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Some Thoughts on “I Weep for Miley”

This has been an unusual week for me as a blogger. I wrote a blog post on Monday evening, “I Weep for Miley,” which was atypical in its tone and scheduling. Within a few hours, it went viral, leading to more than 80K shares and 400K views.

In the comments section and personal FaceBook messages, I received a lot of feedback and some criticism as well. I thought it might be helpful to address a few of the most recurring questions.

Did you really weep?

I was asked this multiple times, and the answer is yes. In fact, it was my weeping over this that prompted me to write in the first place.

After I got home on Monday night, Corina and I talked about the VMA’s and she watched part of the performance on YouTube. A little while later, I was watching our little girl play outside in a new summer dress she’d just gotten. And I just broke down about it all.

Because writing is one way I process my thoughts, I went to the kitchen table and started listing the reasons I was so affected by this. I usually don’t pay that much attention to “shocking” news stories. I’ve never seen an episode of Hannah Montana. To process why I felt so burdened over this, I wrote the blog post. Based on the response, I guess I put into words what a lot of people were feeling.

Why didn’t you write about Robin Thicke?

I don’t feel Christ-like compassion for Robin Thicke and other men who benefit from degrading and demeaning women. My visceral response is to be outraged that we live in a society where chivalry is dead and men can be involved in such displays of depravity without consequences. I’m praying the Lord would work on my heart and give me a proper proportion of righteous anger and His sense of compassion.

Why did you refer to Miley as sister and daughter rather than simply her status as a human being made in the image of God?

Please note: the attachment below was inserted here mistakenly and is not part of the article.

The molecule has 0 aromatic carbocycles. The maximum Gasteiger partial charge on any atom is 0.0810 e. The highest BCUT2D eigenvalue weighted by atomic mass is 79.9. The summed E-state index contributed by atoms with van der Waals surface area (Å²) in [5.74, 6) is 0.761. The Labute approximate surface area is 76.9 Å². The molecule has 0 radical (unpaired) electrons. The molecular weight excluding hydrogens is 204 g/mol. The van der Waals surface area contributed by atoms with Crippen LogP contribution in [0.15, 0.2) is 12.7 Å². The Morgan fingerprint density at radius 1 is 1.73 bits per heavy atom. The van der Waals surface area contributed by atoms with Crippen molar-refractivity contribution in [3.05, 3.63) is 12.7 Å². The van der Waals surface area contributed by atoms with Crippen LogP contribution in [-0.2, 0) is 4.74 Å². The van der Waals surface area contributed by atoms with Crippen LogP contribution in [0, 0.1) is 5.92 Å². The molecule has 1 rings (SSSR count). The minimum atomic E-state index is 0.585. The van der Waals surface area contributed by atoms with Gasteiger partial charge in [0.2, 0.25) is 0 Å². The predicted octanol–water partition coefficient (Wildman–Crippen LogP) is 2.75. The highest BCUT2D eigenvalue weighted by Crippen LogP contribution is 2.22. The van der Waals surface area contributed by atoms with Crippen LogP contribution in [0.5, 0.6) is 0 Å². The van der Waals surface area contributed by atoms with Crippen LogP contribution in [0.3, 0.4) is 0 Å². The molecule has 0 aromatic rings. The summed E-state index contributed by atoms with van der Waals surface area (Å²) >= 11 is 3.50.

Some said I should have made it clear that lust is wrong because because Miley is a human being with innate dignity, not because she is in relation to anyone else. I agree with this criticism for the most part. Thinking of Miley as a daughter or sister, however, is what helps remind me of her humanness. It’s abstract for me to think of the theological truth of image-bearing without bringing other relationships into the picture. This has been one of the ways I fight the temptation to lust, look at pornography, or objectify women.

Why aren’t you weeping over more important things?

This was a recurring theme in the comments and in private messages I received.You’re only giving this girl more attention. There are children starving every day, etc. I don’t know how to respond to this critique, except to say I do believe there are other important issues to weep over.

The blog was merely a reflective post in which I unpacked the reasons the Miley debacle had so affected me. There are other issues that get to my heart (readers of this blog know that I am especially engaged in issues related to human rights for the unborn). Suffice it to say, I think Christians should probably cry more, not less, over the lostness of our world.

My eyes shed streams of tears, because people do not keep your law. (Psalm 119:136)

You are a misogynist who thinks women need men to give them permission to perform in suggestive ways.

I’ll let blog readers decide if there’s any merit to this concern. Simply put, I do not believe it is a sign of progress for women’s rights for a woman to feel she must shock the world by exposing overt sexuality in order to make headlines and be accepted.


I’m always a little surprised when one of my blogs strikes a chord. This is why I love writing. You get to say what people are feeling but don’t know how to express. And then people spread the words that have given voice to their hearts.

Had I known the blog post would be read by so many people, I would have probably changed some things and tightened up aspects of the post. But over-thinking it might have lessened the emotional impact that led me to write it in the first place.

I pray the Holy Spirit would break our hearts over the lostness of our world, lead us to compassion toward people in need of Christ, and drive us to our knees in prayer.

Originally published August 30, 2013.

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